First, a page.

PharmacyForward
Opioid Overdose Crisis (III)

Opioid Overdose Crisis (III)

January 16, 2019

Carol Ott, Pharm.D., BCPP - Clinical Professor of Pharmacy Practice, Purdue University College of Pharmacy and Residency Program Director for the Eskenazi Health/Purdue University PGY2 Psychiatric Pharmacy Residency Program - discusses how sigma adversely impacts patients with opioid use disorder and how the BoilerwoRx program is helping to address the opioid crises at the community level.

Key Lessons

  • Health professionals too often use stigmatizing language when describing patients with a substance use disorder and their behaviors.
  • We need to critically examine our unconscious biases toward patients with substance use disorder.
  • Substance use disorders are most often co-morbid with other mental health conditions.
  • Needle exchange programs are an evidence-based intervention that can reduce harm by preventing the spread of infectious diseases and be an important touchpoint to get people into treatment.
  • There are numerous ways pharmacists can help patients with substance use disorders - approaching them with empathy, volunteering, and using evidence-based resources to guide care and combat misinformation.

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Opioid Overdose Crisis (II)

Opioid Overdose Crisis (II)

December 13, 2018

Suzanne Nesbit, Pharm.D., BCPS - Clinical Pharmacy Specialist in Pain and Palliative Care at the Johns Hopkins Health System - and Lucas Hill, Pharm.D., BCPS, BCACP - Clinical Assistant Professor at the University of Texas at Austin and Director of Operation Naloxone - discuss how to improve patient safety by implementing opioid stewardship and harm-reduction strategies.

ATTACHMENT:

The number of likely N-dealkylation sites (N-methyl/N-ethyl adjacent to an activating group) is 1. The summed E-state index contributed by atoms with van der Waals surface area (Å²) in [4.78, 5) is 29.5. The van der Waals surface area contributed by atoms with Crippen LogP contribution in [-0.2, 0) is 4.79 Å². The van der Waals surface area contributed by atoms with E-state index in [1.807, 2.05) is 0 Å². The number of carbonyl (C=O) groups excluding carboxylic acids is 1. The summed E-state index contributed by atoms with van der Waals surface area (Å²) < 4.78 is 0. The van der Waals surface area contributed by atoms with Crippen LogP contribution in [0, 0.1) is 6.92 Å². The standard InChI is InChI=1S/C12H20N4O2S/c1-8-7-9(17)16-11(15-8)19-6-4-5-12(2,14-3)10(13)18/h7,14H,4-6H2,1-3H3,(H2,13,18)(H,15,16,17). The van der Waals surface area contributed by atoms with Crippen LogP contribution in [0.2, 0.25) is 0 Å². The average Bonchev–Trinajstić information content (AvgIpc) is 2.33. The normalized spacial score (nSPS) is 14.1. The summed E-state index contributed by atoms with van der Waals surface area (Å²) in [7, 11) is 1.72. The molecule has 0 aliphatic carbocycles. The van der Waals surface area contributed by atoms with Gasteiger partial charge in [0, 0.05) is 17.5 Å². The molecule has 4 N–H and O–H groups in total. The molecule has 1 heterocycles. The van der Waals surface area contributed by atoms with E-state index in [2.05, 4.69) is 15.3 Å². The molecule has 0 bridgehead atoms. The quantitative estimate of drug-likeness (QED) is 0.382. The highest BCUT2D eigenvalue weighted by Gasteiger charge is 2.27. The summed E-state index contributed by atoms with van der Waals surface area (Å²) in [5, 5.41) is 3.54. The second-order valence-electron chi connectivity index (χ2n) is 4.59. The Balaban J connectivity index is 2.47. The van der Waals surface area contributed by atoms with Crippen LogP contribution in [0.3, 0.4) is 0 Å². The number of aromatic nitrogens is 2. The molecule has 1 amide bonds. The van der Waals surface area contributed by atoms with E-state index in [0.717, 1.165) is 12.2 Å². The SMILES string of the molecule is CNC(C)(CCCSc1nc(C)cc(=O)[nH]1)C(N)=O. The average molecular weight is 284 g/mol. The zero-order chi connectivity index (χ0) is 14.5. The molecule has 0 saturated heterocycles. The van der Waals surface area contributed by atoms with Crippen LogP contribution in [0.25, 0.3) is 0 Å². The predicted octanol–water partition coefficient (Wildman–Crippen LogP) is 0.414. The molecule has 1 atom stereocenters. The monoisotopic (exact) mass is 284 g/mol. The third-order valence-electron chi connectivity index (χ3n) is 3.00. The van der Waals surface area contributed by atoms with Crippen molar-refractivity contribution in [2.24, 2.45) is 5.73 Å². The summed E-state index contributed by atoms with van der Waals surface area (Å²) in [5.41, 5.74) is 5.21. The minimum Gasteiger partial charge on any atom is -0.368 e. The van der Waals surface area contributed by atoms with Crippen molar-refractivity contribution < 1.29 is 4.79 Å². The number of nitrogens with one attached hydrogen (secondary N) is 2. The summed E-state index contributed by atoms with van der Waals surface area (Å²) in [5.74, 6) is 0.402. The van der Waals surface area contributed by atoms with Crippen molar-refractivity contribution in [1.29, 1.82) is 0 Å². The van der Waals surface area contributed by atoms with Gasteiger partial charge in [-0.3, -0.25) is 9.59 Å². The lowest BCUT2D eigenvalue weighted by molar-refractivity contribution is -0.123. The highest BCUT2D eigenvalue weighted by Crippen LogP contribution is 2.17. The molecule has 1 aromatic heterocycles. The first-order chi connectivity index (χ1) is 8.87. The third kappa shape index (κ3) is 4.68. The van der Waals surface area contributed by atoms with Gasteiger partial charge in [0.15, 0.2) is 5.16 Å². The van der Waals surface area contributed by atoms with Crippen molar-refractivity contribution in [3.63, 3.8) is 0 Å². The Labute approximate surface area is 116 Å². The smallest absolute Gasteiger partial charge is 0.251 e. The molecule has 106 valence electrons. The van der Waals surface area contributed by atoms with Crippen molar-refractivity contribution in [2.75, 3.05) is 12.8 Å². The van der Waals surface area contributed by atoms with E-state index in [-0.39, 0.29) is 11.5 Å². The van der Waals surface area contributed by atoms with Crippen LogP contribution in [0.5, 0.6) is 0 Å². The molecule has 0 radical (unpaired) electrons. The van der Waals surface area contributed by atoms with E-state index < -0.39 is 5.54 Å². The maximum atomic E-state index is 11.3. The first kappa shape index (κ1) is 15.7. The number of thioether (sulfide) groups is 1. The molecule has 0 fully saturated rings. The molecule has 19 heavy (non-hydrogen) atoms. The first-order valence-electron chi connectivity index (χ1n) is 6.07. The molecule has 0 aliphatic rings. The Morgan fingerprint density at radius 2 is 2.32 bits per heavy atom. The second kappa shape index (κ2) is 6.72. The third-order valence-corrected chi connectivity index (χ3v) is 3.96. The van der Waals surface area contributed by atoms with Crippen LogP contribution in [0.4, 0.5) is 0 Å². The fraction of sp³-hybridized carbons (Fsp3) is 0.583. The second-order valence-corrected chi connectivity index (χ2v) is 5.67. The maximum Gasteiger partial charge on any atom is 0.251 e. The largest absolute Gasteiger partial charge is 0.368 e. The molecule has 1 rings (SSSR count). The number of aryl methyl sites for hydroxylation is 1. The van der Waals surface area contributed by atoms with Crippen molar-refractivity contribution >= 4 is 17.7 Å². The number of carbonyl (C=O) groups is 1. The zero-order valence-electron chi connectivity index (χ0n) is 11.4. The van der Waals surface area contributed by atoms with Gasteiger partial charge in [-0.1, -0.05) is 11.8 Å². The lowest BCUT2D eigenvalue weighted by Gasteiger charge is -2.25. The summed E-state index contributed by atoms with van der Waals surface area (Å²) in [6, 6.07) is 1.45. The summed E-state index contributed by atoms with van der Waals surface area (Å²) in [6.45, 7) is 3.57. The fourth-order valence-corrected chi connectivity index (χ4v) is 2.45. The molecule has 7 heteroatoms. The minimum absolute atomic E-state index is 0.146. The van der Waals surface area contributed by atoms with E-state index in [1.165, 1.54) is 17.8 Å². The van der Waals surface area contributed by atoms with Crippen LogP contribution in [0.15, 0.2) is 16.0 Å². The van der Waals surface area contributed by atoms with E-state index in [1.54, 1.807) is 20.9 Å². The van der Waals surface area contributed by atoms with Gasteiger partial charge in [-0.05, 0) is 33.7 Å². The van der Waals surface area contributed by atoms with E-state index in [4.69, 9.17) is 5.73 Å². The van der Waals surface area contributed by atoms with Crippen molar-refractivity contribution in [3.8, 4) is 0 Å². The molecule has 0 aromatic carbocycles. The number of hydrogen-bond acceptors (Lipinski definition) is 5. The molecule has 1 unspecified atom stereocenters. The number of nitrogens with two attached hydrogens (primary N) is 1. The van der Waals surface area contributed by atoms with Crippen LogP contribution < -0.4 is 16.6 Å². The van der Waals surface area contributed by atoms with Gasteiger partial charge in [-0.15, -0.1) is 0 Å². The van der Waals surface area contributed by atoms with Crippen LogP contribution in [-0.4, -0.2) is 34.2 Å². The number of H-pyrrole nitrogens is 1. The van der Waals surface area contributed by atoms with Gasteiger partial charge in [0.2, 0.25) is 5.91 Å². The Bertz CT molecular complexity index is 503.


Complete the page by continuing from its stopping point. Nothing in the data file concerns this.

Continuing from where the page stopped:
Key Lessons

  • Opioid stewardship requires multiple components starting first with a commitment to change and includes opioid prescribing guidelines, provider feedback, and patient education.
  • Discussing the goals of therapy, intended treatment duration, and realistic expectations with patients when opioids are prescribed is critical.
  • Patients at high risk of opioid overdose should receive naloxone and trained how to use it.
  • Naloxone standing orders or collaborative practice agreements can facilitate access.
  • Information from prescription drug monitoring programs can be helpful during the medication review process but providers must recognize their limitations.
  • Pain relief requires a patient-specific approach. Patients with a substance use disorder deserve to have their pain addressed too.

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Opioid Overdose Crisis (I)

Opioid Overdose Crisis (I)

November 14, 2018

Jeffrey Bratberg, Pharm.D., BCPS - Professor of Pharmacy Practice at the University of Rhode Island talks with us about the opioid overdose crisis - it's causes and potential solutions.

Key Lessons

  • The causes of the opioid overdose crisis are multifactorial but rooted in hopeless and despair
  • Illicitly obtained synthetic opioids are very potent and the leading cause of opioid overdose deaths today
  • Opioid use disorder is a brain disease and all patients deserve compassionate care
  • The response to the opioid overdose crisis (to date) has been anemic due to societal stigma and unconscious bias
  • Supply-side solutions (e.g. prescription drug monitoring programs) to the problem may seem helpful but have unintended consequences
  • Naloxone should be widely available and all health professionals should carry it

View and Download the ShowNotes!